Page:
12 signs you’re dealing with an emotional vampire, according to psychology

In Bram Stoker’s famous 1897 novel Dracula, an English lawyer on a business trip ends up stuck in the castle of a bloodthirsty vampire with mysterious and terrifying abilities. 

The concept of a vampire, feeding on human blood and tied to the dark side of the occult has fascinated humanity for centuries, long before Stoker’s tour-de-force. 

And it will continue to fascinate us long after the novels of Anne Rice or the teen-oriented Twilight series. 

A new kind of vampire

In recent decades, vampirism has come to be seen in a new psychological light:

Those individuals who feed off the energy, positivity and help of others, slowly draining and destroying them.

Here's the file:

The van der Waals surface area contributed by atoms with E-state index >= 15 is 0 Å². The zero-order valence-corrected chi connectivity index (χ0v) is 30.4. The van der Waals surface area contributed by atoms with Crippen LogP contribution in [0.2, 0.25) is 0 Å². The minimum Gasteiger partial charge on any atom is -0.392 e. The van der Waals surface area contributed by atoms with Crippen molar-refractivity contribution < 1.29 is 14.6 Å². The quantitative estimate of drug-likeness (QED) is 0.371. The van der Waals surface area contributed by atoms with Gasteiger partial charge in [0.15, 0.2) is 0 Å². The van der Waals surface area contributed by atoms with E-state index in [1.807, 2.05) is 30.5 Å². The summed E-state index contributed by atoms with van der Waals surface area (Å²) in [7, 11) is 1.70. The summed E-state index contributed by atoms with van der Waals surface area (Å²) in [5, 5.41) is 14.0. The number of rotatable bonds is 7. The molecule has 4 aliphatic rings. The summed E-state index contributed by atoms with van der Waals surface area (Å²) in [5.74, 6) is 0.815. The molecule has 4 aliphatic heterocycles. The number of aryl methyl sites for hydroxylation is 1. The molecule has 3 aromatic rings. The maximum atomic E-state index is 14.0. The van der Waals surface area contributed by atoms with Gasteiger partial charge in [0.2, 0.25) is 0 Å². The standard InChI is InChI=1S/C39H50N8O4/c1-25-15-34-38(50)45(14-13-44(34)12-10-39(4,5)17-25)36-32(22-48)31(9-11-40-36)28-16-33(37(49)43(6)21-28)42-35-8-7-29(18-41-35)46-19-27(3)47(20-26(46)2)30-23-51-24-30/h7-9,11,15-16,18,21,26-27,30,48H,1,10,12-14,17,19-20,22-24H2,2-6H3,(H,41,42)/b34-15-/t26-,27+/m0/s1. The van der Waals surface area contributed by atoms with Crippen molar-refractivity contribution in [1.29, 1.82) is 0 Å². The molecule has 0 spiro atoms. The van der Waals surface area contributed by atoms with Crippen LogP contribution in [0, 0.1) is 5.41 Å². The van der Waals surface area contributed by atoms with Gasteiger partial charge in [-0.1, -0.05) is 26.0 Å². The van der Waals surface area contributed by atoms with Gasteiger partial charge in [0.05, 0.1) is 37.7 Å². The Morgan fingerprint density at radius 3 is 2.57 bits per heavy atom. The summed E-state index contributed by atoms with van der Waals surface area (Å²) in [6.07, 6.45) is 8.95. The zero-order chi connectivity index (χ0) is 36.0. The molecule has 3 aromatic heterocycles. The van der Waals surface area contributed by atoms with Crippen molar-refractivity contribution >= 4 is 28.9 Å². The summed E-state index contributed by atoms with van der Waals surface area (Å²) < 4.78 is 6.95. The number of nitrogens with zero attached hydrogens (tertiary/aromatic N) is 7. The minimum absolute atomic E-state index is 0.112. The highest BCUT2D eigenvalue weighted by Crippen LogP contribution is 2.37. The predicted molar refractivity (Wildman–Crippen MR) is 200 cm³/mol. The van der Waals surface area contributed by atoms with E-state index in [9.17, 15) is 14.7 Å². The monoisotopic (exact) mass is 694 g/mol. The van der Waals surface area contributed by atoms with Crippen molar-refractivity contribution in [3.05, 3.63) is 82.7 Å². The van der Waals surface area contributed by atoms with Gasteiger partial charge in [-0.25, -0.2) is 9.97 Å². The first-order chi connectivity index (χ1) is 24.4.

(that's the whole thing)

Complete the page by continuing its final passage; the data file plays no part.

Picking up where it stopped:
If this sounds scary, it should. Because it is scary. And if you are dealing with an emotional vampire in your life, it’s important to know the signs to watch out for and what to do about it. 

Let’s take a look: 

1) They constantly seek attention 

Emotional vampires often demand excessive attention and validation from others.

They watch to check if you laugh at their jokes. They frown and pout if you don’t agree with them. They ask if you like their new shirt. 

It’s all to stave off their own insecurities and self-doubt.

“People crave attention for a variety of reasons, including normal emotional development, low self-esteem, and, in some extreme cases, the presence of personality disorders,” notes psychologist Dr. Preeti Kocchar, adding that “this is commonly seen on social media nowadays.”